Once there was a rancher, who in the early spring and summer would allow the grass to grow up very tall all over his ranch. This grass was great for grazing, but it hid the deep ravines that were present in certain areas of the ranch. For cattle, these ravines weren't much of a problem, but for horses, they presented a real danger. A running horse could easily run right up on one of these deep ravines without ever seeing it. The potential for a horse to then take a serious fall down into a ravine was quite great. For this reason, the rancher tried to keep the corrals and certain fences mended, to keep the horses in those fields that had no ravines.
Of all the horses on the ranch, one named Joey loved galloping across the open fields more than any other horse. As fate would have it, one day while running along the fence line, Joey found a top wire that was broken. He knew this was his chance to jump the fence and run out across the huge open range. Up over the fence he went, and he headed off at a full gallop.
Running as fast and hard as he could with the wind flying in his mane was a real joy to Joey. He ran and ran. Then sudenly, Joey was taken by surprise. He ran right over the edge of a ravine hidden by the tall grasses. Joey was lucky that the ravine had sides of dirt and small rock that helped to break his fall, but nevertheless, down and down he tumbled to the ravine's bottom.
Joey tried and tried to climb the sloping sides of the ravine, but they were just too steep. The ravine was so narrow, Joey barely had room to turn around, but he kept struggling to climb out for the rest of the day. By sundown, Joey had worn himself out, so he decided to rest for the night and try climbing out again in the morning.
Joey awoke early the next morning to horrible claps of thunder and rocks and dirt tumbling down on top of him. There was no place that thunder was louder than on the open range and every time a bolt raced across the sky, more and more rock and dirt fell down on Joey. He excitedly began his climbing trials again, because the falling rocks and dirt were hurting him. The more that it thundered, the more the dirt and rock fell, and the more furiously Joey tried to climb out. Before long, Joey was nearly covered in small rocks and dirt. He actually began to fear being buried alive.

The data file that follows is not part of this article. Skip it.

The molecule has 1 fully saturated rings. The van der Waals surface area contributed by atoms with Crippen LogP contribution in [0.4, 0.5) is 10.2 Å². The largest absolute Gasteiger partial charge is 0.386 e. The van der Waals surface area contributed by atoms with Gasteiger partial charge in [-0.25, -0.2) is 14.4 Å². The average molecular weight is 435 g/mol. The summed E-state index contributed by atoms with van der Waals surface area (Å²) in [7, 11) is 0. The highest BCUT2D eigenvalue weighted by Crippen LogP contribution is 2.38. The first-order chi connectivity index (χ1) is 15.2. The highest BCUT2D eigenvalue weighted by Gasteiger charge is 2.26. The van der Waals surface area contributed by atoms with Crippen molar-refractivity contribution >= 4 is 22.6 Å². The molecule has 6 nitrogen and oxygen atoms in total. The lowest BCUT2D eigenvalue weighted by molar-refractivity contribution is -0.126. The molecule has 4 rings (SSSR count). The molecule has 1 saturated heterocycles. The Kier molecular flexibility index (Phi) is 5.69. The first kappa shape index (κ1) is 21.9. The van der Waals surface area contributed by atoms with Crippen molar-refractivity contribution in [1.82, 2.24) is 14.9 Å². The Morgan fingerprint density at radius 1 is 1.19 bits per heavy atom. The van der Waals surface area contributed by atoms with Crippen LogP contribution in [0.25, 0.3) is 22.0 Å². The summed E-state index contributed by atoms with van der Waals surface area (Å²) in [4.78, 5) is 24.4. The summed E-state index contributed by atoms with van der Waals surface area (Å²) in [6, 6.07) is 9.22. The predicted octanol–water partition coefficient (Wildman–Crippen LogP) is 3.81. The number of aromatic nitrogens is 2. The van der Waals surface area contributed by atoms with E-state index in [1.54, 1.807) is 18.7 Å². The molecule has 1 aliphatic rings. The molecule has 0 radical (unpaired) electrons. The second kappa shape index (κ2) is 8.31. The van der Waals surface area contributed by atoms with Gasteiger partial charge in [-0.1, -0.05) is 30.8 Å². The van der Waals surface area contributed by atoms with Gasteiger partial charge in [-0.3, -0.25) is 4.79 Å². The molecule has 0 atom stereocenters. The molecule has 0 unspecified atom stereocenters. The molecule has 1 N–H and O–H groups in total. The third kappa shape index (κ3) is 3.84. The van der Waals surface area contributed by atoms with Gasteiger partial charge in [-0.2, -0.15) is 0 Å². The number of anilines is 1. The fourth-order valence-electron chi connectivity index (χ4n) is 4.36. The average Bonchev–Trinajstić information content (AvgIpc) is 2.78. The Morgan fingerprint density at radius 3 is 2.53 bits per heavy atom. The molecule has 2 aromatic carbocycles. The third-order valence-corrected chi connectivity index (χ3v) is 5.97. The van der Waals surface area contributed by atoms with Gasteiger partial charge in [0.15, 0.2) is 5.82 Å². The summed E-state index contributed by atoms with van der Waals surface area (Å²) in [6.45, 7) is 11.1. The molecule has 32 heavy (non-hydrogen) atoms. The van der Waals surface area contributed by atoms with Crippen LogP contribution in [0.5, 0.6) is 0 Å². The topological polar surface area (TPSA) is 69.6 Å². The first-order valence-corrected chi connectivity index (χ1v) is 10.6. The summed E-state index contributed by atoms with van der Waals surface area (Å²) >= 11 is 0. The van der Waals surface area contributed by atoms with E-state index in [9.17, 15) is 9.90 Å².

Time passed on that day, and a funny thing began to happen. Joey started to realize that the more he jumped up and down, trying hard to climb out of the ravine, the more and more he was trampling the dirt and rock under him. He was actually building the bottom of the ravine up higher and higher and slowly but surely he was getting closer to the top. Suddenly it dawned on Joey, if he could just keep shaking it off and stepping up, soon he would be out of the ravine!
Much to Joey's good fortune, the storm lasted most of the day, because every time it would thunder, more and more rock and dirt would fall down on Joey and it was just that much more he had available to shake off, trample down and step up, raising himself higher and higher!
By late afternoon the storm broke and out came the sun. By that time, Joey had stomped down so much dirt and rock that he was almost to the top of the ravine. After a brief rest, Joey gave it all he had in a huge climbing effort to get out. Finally, when he thought he couldn't jump up one more time, his front hooves caught the top of the ravine's edge. Joey gave it all he had, driving his powerful hind legs as hard as he could up behind him, hurling his body up and over the top. Joey was battered and exhausted, but he was also very happy and excited. He had to lay there near the edge of the ravine for a long while, to get his wind and strength back. Then he picked himself up and joyously headed out for the long walk home.
Although he was in a great hurry to get back home, Joey walked through the pastures where just yesterday morning he had run. He was very tired and very sore, but more than that, he walked because he had learned a valuable lesson: when you're on unknown ground with potential danger everywhere, it's better to walk than to run. He also learned he should heed the advice of others who cared about him; he should have never jumped the fence that the rancher put up for his safety and that of the other horses.
Walking and thinking back over his event, it became apparent to Joey that what happens to you in life is often the result of how you handle your adversities and problems. What seemed like it was going to bury him, had actually blessed him. Now he knew that if we refuse to give in to our challenges and problems, within them we may find something to bless and benefit us. Joey began to say to himself, "just shake it off and step up!"
Joey just kept repeating this over and over to himself. Once he had crossed the broken fence again, and was back in his home pastures, he picked up his pace, and before he knew it, he was safe and at home once again with his friends.
For the rest of his years to come, Joey made a point of teaching the younger horses that when you fall into some kind of adversity, just shake it off and keep stepping up until you're back on top again.
We all can learn from Joey's story. Whether it's in your personal life or in building your FFi business http://tools.myffi.biz/users/russ/e-zine. sometimes the going may be tough, but YOU CAN DO IT! Just keep repeating to yourself, I'M SHAKING IT OFF AND I'M STEPPING UP, and I'LL DO FINE!